Crawfish Étouffée
Crawfish Étouffée served over Rice

That’s it, all there is to it.

Hints and Tips

  • I really recommend only Louisiana Crawfish for this, but if you have to use others, just make sure to rinse them well before using.
  • Crawfish are low in calories, fat and cholesterol and high in protein and a bunch of vitamins. That’s right-they are good for you!
  • Too much butter for you? Substitute a vegetable oil. You can also substitute chicken stock for the seafood stock. It’s all good.
  • It’s not gumbo which is like soup and usually contains more than one protein.
  • This recipe is fantastic with shrimp or chicken if you can’t get crawfish.

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crawfish etouffee over rice with green oinions
Cajun Crawfish Étouffée
Votes: 1
Rating: 5
You:
Rate this recipe!
Print Recipe
Crawfish Etouffee is a simple yet tasty and homey plate of crawfish tails smothered in rich gravy, served over rice. Its a staple in South Louisiana in both Cajun and Creole cuisines. Sprinkle some chopped green onions on top and serve with a green salad and some fresh, crunchy french bread.
Servings Prep Time
12 Servings 20 minutes
Cook Time Calories per Serving
60 minutes
Servings Prep Time
12 Servings 20 minutes
Cook Time Calories per Serving
60 minutes
crawfish etouffee over rice with green oinions
Cajun Crawfish Étouffée
Votes: 1
Rating: 5
You:
Rate this recipe!
Print Recipe
Crawfish Etouffee is a simple yet tasty and homey plate of crawfish tails smothered in rich gravy, served over rice. Its a staple in South Louisiana in both Cajun and Creole cuisines. Sprinkle some chopped green onions on top and serve with a green salad and some fresh, crunchy french bread.
Servings Prep Time
12 Servings 20 minutes
Cook Time Calories per Serving
60 minutes
Servings Prep Time
12 Servings 20 minutes
Cook Time Calories per Serving
60 minutes
This is What You Need
Herb and Spice Blend
This is What You Do
  1. Place the crawfish tails in a bowl and sprinkle with some creole seasoning and set aside. Chop the yellow onions, peppers, celery and set aside in a bowl for later. Chop the green onions and set aside. Chop the garlic and set aside. Mix the Herb and Spice Blend in a small bowl. Set the butter aside to soften and the flour for the roux.
  2. Place about 4 cups of the seafood stock in a stock pot to warm.
  3. Place a cast iron pan over medium high heat. Add 8 tablespoons of butter until bubbly, then add the flour and whisk continuously to make a medium roux, the color of light chocolate milk.
  4. Add the onions, celery and green peppers to the roux, and continue to stir still over medium high heat until smooth and moist, about 15 minutes.
  5. Add about half the green onions and all the garlic; continue to sauté until aromatic-about 1 to 2 minutes; add about 1/2 of the spice mix and both bay leaves and mix well to combine; continue to sauté about 5 more minutes.
  6. While the veggie/roux mixture is finishing up, turn the heat to high under the stock pot and bring the seafood stock to a rolling boil.
  7. When the veggie/roux mixture is ready, mix it into the boiling stock with a slotted spoon, one spoonful at a time, stirring until the whole spoonful is fully dissolved. Continue this until all the veggie/roux mixture is incorporated into the stock, making sure to return the stock to a full rolling boil in between spoons. Set the cast iron pot aside, do not clean it.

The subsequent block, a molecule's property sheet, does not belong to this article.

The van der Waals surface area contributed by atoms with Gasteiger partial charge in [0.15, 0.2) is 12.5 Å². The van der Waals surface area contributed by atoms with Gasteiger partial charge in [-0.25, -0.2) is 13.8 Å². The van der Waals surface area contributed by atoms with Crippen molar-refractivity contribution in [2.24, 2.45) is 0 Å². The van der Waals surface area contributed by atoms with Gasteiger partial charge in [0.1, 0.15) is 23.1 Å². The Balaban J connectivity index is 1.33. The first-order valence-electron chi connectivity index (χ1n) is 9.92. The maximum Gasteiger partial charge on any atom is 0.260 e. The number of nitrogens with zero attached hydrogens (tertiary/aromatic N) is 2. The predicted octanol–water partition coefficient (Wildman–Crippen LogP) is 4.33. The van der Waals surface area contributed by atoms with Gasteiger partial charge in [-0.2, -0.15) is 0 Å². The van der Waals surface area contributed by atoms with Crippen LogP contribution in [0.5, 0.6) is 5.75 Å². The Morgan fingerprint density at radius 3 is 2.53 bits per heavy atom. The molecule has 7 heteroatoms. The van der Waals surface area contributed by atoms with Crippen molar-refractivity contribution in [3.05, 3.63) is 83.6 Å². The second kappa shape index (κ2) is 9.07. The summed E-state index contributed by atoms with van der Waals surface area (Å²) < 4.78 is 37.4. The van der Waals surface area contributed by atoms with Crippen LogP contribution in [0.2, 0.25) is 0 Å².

8. Allow the gravy to remain at a high boil for about 5 minutes, then reduce the heat, cover the stock pot and simmer for 10 to 15 minutes, stirring occasionally.
  9. Turn the heat to medium high under the cast iron pan used for the roux and add 2 tablespoons of butter. As the butter melts scrape up any fond that's stuck to the bottom of the pan.
  10. When the butter is foaming, add about 1/2 to 2/3 of the reserved green onions and sauté a minute or two, then add the crawfish tails and about half of the remaining Herb and Spice Blend. Mix well until all the crawfish are coated with butter.
  11. Sauté about 2 to 3 minutes stirring constantly; you’ll see some liquid developing from the butter and rendering the crawfish.
  12. Ladle the gravy mixture into the crawfish tails and mix well. The liquid from sautéing the tails in the butter will thin out the gravy.
  13. Mix well, taste for spice and add more if needed. When this comes to a boil lower the heat to a slight simmer for about 15 minutes uncovered while the flavors all come together. If you think it is getting too thick, place the cover on the pan while it simmers; if its too thick, add some reserved stock to thin it out.
  14. Add the remaining 2 tablespoons of butter into the pot and shake it back and forth, don’t stir, until the butter is melted into the etouffee-then give it one final gentle stir.
  15. Remove the bay leaves and serve over white rice.
Recipe Notes

If you aren't lucky enough to have some fresh crawfish available, you can find frozen tails in a lot of better supermarkets or seafood markets. They generally come in 1 pound packages. I highly recommend that you use Louisiana crawfish, but read the labels-often times what you find is crawfish from China. To me, its the fat in the Louisiana crawfish that makes them sweet. The Chinese crawfish taste bitter to me and not sweet like the ones from the Bayou State. If you have to use Chinese or anything except Louisiana, rinse them well prior to using, let them drain, then pat them dry with paper towels.  You can also buy Louisiana crawfish on line at sites like Cajun Grocer or Tony's Seafood (no affiliation with either company).

If you can't find commercial seafood stock in the grocery, you can substitute chicken stock,  but if you're lucky enough to have some leftover crawfish shells and heads, the best etouffee will be made with homemade crawfish stock.

Etouffee is also very good made with with shrimp or chicken.

There is no Nutrition Label for this recipe yet.